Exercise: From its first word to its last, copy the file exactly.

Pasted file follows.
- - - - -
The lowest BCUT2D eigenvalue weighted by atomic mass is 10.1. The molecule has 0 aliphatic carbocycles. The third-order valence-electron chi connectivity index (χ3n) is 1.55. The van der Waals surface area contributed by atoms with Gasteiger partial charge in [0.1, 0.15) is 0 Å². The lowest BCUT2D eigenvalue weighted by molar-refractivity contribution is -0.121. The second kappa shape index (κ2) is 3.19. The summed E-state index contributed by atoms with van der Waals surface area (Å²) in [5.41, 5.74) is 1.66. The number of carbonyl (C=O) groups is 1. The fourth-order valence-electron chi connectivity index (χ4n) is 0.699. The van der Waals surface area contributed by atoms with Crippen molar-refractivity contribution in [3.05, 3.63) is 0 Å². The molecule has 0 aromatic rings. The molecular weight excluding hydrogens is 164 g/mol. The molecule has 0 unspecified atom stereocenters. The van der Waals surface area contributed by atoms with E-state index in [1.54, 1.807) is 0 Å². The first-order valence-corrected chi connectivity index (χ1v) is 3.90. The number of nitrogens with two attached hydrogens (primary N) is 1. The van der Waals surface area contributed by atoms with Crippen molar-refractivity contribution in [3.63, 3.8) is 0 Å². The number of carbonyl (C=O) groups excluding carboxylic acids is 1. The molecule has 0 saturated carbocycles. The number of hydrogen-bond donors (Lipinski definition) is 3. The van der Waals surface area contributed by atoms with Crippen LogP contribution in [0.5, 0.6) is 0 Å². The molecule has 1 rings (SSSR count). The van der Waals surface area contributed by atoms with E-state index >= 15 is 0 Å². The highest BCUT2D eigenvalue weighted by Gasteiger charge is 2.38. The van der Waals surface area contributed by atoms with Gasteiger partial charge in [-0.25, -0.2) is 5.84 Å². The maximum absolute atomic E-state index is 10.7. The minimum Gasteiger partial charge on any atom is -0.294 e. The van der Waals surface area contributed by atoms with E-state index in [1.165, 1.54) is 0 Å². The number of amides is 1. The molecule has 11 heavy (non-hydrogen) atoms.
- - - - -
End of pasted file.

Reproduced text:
The lowest BCUT2D eigenvalue weighted by atomic mass is 10.1. The molecule has 0 aliphatic carbocycles. The third-order valence-electron chi connectivity index (χ3n) is 1.55. The van der Waals surface area contributed by atoms with Gasteiger partial charge in [0.1, 0.15) is 0 Å². The lowest BCUT2D eigenvalue weighted by molar-refractivity contribution is -0.121. The second kappa shape index (κ2) is 3.19. The summed E-state index contributed by atoms with van der Waals surface area (Å²) in [5.41, 5.74) is 1.66. The number of carbonyl (C=O) groups is 1. The fourth-order valence-electron chi connectivity index (χ4n) is 0.699. The van der Waals surface area contributed by atoms with Crippen molar-refractivity contribution in [3.05, 3.63) is 0 Å². The molecule has 0 aromatic rings. The molecular weight excluding hydrogens is 164 g/mol. The molecule has 0 unspecified atom stereocenters. The van der Waals surface area contributed by atoms with E-state index in [1.54, 1.807) is 0 Å². The first-order valence-corrected chi connectivity index (χ1v) is 3.90. The number of nitrogens with two attached hydrogens (primary N) is 1. The van der Waals surface area contributed by atoms with Crippen molar-refractivity contribution in [3.63, 3.8) is 0 Å². The number of carbonyl (C=O) groups excluding carboxylic acids is 1. The molecule has 0 saturated carbocycles. The number of hydrogen-bond donors (Lipinski definition) is 3. The van der Waals surface area contributed by atoms with Crippen LogP contribution in [0.5, 0.6) is 0 Å². The molecule has 1 rings (SSSR count). The van der Waals surface area contributed by atoms with E-state index >= 15 is 0 Å². The highest BCUT2D eigenvalue weighted by Gasteiger charge is 2.38. The van der Waals surface area contributed by atoms with Gasteiger partial charge in [-0.25, -0.2) is 5.84 Å². The maximum absolute atomic E-state index is 10.7. The minimum Gasteiger partial charge on any atom is -0.294 e. The van der Waals surface area contributed by atoms with E-state index in [1.165, 1.54) is 0 Å². The number of amides is 1. The molecule has 11 heavy (non-hydrogen) atoms.